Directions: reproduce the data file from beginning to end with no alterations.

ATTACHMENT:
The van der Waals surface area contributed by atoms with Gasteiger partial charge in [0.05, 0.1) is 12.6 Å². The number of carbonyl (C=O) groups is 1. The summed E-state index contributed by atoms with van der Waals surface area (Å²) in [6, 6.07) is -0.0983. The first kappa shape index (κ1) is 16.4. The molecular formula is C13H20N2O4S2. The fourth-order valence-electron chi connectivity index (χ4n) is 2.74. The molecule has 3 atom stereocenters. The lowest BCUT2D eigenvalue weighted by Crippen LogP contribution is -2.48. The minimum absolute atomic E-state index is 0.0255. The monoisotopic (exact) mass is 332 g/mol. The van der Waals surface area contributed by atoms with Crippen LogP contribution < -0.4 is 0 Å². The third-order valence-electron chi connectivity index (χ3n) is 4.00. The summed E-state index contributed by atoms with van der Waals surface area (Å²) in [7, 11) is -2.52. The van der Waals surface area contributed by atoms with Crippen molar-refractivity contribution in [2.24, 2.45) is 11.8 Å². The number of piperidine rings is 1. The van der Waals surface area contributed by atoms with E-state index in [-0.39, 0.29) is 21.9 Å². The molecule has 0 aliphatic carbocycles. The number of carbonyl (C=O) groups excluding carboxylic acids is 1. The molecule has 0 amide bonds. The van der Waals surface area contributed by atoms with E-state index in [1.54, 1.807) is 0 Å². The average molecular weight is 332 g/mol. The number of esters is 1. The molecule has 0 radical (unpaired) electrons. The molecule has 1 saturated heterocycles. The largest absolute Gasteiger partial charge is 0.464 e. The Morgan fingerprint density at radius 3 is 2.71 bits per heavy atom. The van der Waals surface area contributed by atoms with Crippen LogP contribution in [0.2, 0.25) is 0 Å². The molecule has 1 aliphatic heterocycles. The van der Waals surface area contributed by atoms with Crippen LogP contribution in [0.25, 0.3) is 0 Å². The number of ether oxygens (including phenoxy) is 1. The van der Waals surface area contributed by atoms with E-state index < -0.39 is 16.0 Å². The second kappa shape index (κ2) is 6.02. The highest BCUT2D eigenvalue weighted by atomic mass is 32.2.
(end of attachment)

The van der Waals surface area contributed by atoms with Gasteiger partial charge in [0.05, 0.1) is 12.6 Å². The number of carbonyl (C=O) groups is 1. The summed E-state index contributed by atoms with van der Waals surface area (Å²) in [6, 6.07) is -0.0983. The first kappa shape index (κ1) is 16.4. The molecular formula is C13H20N2O4S2. The fourth-order valence-electron chi connectivity index (χ4n) is 2.74. The molecule has 3 atom stereocenters. The lowest BCUT2D eigenvalue weighted by Crippen LogP contribution is -2.48. The minimum absolute atomic E-state index is 0.0255. The monoisotopic (exact) mass is 332 g/mol. The van der Waals surface area contributed by atoms with Crippen LogP contribution < -0.4 is 0 Å². The third-order valence-electron chi connectivity index (χ3n) is 4.00. The summed E-state index contributed by atoms with van der Waals surface area (Å²) in [7, 11) is -2.52. The van der Waals surface area contributed by atoms with Crippen molar-refractivity contribution in [2.24, 2.45) is 11.8 Å². The number of piperidine rings is 1. The van der Waals surface area contributed by atoms with E-state index in [-0.39, 0.29) is 21.9 Å². The molecule has 0 aliphatic carbocycles. The number of carbonyl (C=O) groups excluding carboxylic acids is 1. The molecule has 0 amide bonds. The van der Waals surface area contributed by atoms with E-state index in [1.54, 1.807) is 0 Å². The average molecular weight is 332 g/mol. The number of esters is 1. The molecule has 0 radical (unpaired) electrons. The molecule has 1 saturated heterocycles. The largest absolute Gasteiger partial charge is 0.464 e. The Morgan fingerprint density at radius 3 is 2.71 bits per heavy atom. The van der Waals surface area contributed by atoms with Crippen LogP contribution in [0.2, 0.25) is 0 Å². The molecule has 1 aliphatic heterocycles. The van der Waals surface area contributed by atoms with Crippen LogP contribution in [0.25, 0.3) is 0 Å². The number of ether oxygens (including phenoxy) is 1. The van der Waals surface area contributed by atoms with E-state index < -0.39 is 16.0 Å². The second kappa shape index (κ2) is 6.02. The highest BCUT2D eigenvalue weighted by atomic mass is 32.2.